Let us become nobler

Sanskrit word 'Arya' or 'Aryam' stands for nobility. Let us implore everyone to become noble, the Arya or Aryam. Christians, Muslims, Hindus or Jews, communists or capitalists, rich or poor, clever or dumb, weak, meek or bully. Uncomfortable perhaps are they with other, threatening peace. Ray of hope for the world is ‘include-all’ ideas of ancient Indian wisdom popularly known as Hinduism. Only they knew how to celebrate individuality of each person. Aryas respect ideas of others, respect way of worship of others, help others and become a noble citizen of this wide and varied world. Idea behind this blog is to bring out those ideas and help each of us become better than what we are. 'N' in the 'Aryan', by the way, was a mistake made by colonial 'experts' who wanted to underplay and undermine the culture and religion of those who they clandestinely enslaved.

Thursday, June 23, 2016

18- Kailash, Kathmandu and Kashi – A story of Shiva and me.

(A decade ago after a trip to Tibet, Nepal and India, I wrote down my impressions. It was not meant to be a book, however after it was read by some, it was suggested that if it gets published, interested persons can use it. However I thought (and still think) that the narration was more of a personal quest into Bhagavan Shiva and that it may not interest a wider audience. Therefore instead of commercially publishing it, I thought of placing it on a website of Publishing house Harper Collins’s website known as Authonomy.com. It remained on their website for people to review my narration for many years. However, last year, when Harper Collins shutdown Authonomy.com and I realized that some people still wanted to read my account, I decided to place all 26 chapters of that travelogue on this blog. Reader views and comments are welcome)

Chapter 18.  Kailash Trek, Day 3

Last day Parikrama was like a cakewalk in comparison to second day. It was a distance of 6 km over a relatively smooth terrain with minor ups and downs. It was a walk through a valley with grass-less brown mountains on both sides, a river continuously keeping us company to our left and rocky tall mountains on the right. The rocks appeared to be different from seen earlier. These had glassy-green appearance. Also there were mountains and rocks of violet, brown and orange-brown shades.


We came across a few Tibetan pilgrims who were performing a very tough kind of Parikrama. They were not walking as how we were doing but by prostrating. These pilgrims wear ‘shoes’ even in their hands and also wear an apron like thick cloth in the front to protect palm and abdomen from injury and exposure to stones and dirt during repeated rub with ground. They would first stand and do a Namaskaar, then prostrate to the full body length touching the ground, head to toe and do second Namaskaar while lying on the ground, then rise up and stand straight. This sequence is repeated continuously to cover the distance of entire circumambulation. It would take him 25,000 prostrations to complete the Parikrama! What a tough Tapasya, a pursuit! We enquired with one of the prostrating pilgrims as to how long would it take him to complete the Parikrama. He said: “about 30 days”. We admired him for his faith, determination, patience, strength and resilience.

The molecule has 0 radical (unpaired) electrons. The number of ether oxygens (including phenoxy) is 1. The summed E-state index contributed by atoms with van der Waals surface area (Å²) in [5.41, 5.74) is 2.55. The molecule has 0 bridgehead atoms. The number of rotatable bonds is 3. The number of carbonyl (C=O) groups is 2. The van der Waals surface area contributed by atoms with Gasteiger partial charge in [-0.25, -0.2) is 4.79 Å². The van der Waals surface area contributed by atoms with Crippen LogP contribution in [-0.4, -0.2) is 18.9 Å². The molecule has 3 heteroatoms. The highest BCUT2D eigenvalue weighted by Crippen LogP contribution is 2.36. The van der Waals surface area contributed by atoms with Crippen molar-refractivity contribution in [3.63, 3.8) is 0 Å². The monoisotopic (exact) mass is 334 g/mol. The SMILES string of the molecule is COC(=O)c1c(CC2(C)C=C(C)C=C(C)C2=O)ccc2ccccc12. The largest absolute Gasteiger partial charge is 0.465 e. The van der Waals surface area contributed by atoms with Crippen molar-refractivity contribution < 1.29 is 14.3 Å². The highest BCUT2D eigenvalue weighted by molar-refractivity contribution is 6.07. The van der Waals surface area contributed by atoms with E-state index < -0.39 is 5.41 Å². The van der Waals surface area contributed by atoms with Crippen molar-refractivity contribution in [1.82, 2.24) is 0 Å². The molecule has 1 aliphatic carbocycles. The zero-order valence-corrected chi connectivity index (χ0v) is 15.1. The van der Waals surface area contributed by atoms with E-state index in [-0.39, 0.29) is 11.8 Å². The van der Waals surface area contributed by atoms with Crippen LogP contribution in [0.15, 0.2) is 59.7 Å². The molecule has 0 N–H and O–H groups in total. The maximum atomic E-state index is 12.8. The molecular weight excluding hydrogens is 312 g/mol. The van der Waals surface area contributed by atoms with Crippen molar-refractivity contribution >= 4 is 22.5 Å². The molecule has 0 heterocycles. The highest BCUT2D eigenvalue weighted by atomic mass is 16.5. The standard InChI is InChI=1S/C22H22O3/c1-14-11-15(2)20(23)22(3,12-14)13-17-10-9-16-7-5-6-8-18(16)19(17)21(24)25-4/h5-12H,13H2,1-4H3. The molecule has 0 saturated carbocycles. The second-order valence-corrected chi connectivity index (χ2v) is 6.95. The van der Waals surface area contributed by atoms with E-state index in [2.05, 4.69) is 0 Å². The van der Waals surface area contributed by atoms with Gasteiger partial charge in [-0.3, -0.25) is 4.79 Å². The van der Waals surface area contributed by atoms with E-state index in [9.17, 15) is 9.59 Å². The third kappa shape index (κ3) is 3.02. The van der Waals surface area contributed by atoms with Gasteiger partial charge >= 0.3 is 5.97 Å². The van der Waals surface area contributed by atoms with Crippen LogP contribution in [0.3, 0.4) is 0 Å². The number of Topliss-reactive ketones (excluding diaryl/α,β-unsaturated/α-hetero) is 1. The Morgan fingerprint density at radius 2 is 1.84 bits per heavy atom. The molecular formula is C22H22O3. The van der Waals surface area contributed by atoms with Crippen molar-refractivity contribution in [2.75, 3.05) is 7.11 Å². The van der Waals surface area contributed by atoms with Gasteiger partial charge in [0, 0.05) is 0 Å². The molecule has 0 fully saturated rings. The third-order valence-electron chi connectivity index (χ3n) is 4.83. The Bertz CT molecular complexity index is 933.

Our trek on day 3 ended with ending of the mountains. Leaving them behind, when we emerged, a wide flat plain greeted us. This flat-land holds Manasarovar and Rakshas-Taal. The river that kept us company goes further and empties its content in the Rakshas-Taal faintly visible from where we stood.


Our dream had come true. What multitude of Hindus, Buddhists and others dream of accomplishing once in their lifetime was realized by us. We were in Kailash-Loka, a heaven, hence it is out of the place if I was to say that we were on seventh heaven, but a reader can imagine our exhilaration. We felt blesses, especially that I survived the ordeal was a sign; I took as indicative of God’s wish that I should devote rest of my life, doing His work. I had promised it to Him yesterday when the trek had become difficult, but from today my work should ceaselessly continue. Period of last three days was amazing. We had forgotten that a whole world existed outside the circumambulation arena. It did not exist for us quite literally. We were in a different world-truly. Although we were anxious to complete the Parikrama, we felt a sense of loss and disappointment when the moment arrived. Landcruisers, we bade good-bye to three days ago, were parked at the end of the trail and awaited us. As a token of completion of trek, walking sticks that were no longer needed now were returned to the organizers. Our driver, that giant-baby greeted us warmly but we had hardly any enthusiasm. Unwillingly we climbed the Landcruisers. Hardly anyone was talking to anyone. One by one the trekkers returned and claimed their places in the Landcruisers. When all four passengers and our Sherpa took their seats, driver took us to the Darchen base camp that was just a few kilometers away. We were back into the material world, governed by the God of death. It was just about lunch time and we gorged on the hot lunch kept ready by the thoughtful organizers to lift our forlorn souls, just separated from hug of Bhagavan Shiva and Mata Parvati.


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